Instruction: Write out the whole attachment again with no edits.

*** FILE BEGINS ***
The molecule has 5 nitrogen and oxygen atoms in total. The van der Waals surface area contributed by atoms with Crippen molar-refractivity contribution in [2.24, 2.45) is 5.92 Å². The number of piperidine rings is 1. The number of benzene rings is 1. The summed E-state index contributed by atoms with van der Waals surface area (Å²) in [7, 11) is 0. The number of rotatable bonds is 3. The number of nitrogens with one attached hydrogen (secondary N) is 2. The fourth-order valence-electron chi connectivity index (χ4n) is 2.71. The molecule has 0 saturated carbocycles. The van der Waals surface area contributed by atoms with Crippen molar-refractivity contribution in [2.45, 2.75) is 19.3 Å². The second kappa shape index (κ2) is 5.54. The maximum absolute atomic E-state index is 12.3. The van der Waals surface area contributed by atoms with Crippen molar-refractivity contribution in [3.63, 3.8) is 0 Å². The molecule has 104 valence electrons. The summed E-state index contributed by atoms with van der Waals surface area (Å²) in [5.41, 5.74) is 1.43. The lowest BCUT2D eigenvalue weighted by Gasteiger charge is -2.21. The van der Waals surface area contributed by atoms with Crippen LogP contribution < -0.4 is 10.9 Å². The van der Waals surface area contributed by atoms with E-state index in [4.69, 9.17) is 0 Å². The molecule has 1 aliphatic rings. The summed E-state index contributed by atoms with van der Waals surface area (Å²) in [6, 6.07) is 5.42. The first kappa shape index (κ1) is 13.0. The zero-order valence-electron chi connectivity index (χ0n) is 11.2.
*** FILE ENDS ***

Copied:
The molecule has 5 nitrogen and oxygen atoms in total. The van der Waals surface area contributed by atoms with Crippen molar-refractivity contribution in [2.24, 2.45) is 5.92 Å². The number of piperidine rings is 1. The number of benzene rings is 1. The summed E-state index contributed by atoms with van der Waals surface area (Å²) in [7, 11) is 0. The number of rotatable bonds is 3. The number of nitrogens with one attached hydrogen (secondary N) is 2. The fourth-order valence-electron chi connectivity index (χ4n) is 2.71. The molecule has 0 saturated carbocycles. The van der Waals surface area contributed by atoms with Crippen molar-refractivity contribution in [2.45, 2.75) is 19.3 Å². The second kappa shape index (κ2) is 5.54. The maximum absolute atomic E-state index is 12.3. The van der Waals surface area contributed by atoms with Crippen molar-refractivity contribution in [3.63, 3.8) is 0 Å². The molecule has 104 valence electrons. The summed E-state index contributed by atoms with van der Waals surface area (Å²) in [5.41, 5.74) is 1.43. The lowest BCUT2D eigenvalue weighted by Gasteiger charge is -2.21. The van der Waals surface area contributed by atoms with Crippen LogP contribution < -0.4 is 10.9 Å². The van der Waals surface area contributed by atoms with E-state index in [4.69, 9.17) is 0 Å². The molecule has 1 aliphatic rings. The summed E-state index contributed by atoms with van der Waals surface area (Å²) in [6, 6.07) is 5.42. The first kappa shape index (κ1) is 13.0. The zero-order valence-electron chi connectivity index (χ0n) is 11.2.